The use of restorative justice is making savings for the police; and quite probably for the wider justice system too, though the effect on that has not been quantified. ACC Hopkins stated the Chief Constable’s report to the authority was wrong to say 146 people had been dealt with via Restorative Justice and the number was now much greater, he also added that the force had “just agreed new offences” to be covered by restorative justice. As they were not revealed to the authority, I have made a FOI request for the current list and the new additions.
In response to questions from the authority the police confirmed that restorative justice was not targeted at young people.
ACC Feavyour stated that Restorative Justice “Can avoid the criminal justice bureaucracy”. He then questioned if he ought to have said that; it is very revealing about the way our police officers view the courts as “bureaucracy” to be avoided.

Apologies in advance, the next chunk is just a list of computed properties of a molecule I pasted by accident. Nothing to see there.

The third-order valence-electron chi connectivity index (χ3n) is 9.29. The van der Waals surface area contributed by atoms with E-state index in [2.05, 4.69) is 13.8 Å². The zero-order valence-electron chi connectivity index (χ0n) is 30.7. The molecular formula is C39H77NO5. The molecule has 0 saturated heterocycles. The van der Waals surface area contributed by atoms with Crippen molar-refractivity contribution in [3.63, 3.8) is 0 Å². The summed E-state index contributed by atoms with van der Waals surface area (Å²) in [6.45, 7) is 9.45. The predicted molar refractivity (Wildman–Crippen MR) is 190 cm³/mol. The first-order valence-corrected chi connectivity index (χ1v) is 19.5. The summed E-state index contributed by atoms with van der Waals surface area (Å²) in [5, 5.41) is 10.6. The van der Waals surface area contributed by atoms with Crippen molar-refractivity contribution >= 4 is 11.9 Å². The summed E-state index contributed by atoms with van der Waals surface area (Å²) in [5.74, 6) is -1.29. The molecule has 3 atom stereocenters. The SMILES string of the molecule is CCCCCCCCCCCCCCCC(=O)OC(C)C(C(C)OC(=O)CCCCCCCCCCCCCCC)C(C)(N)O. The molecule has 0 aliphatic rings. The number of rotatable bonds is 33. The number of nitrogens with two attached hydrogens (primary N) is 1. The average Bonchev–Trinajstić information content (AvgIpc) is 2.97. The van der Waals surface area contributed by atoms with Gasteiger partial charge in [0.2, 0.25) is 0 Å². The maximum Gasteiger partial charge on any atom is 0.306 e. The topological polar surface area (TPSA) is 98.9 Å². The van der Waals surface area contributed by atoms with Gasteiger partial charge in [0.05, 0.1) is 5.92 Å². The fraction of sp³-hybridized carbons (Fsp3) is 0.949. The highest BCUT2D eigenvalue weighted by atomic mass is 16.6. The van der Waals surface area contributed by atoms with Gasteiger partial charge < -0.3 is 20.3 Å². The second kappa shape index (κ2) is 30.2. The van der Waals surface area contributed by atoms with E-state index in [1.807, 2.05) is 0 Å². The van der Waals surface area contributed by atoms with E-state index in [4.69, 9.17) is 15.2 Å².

- See also this article where I ask questions about Cambridgeshire Police’s use of Restorative Justice
Further Meeting Notes
- The old Police Authority chair, appointee, Ruth Rogers was re-elected by the authority to serve for another year. The existing vice chairs (two of them) were also re-elected.
- A new public questions rule allows public questions to be taken on the day, at the discretion of the chair. The chair invited questions limited to items on the agenda. (They keep twiddling with the public questions scheme, but its still very broken, eg. it calls for the public to read out verbatim their pre-submitted questions. and still allows for the chair to introduce new rules, on the day, as she did at this meeting. While the chair made a sensible ruling it would be better for the public to be told how the public questions slot is to operate in advance.)
- The authority approved the “publication to the Home Office” of the policing plan for 2011-14. Members asked about wider dissemination and the authority’s communications officer reported there was a “Twitter plan”; members suggested also sending it to the community safety partnerships and to the public via the E-Cops email system. Members were told a full media plan had been devised and could be shown to them.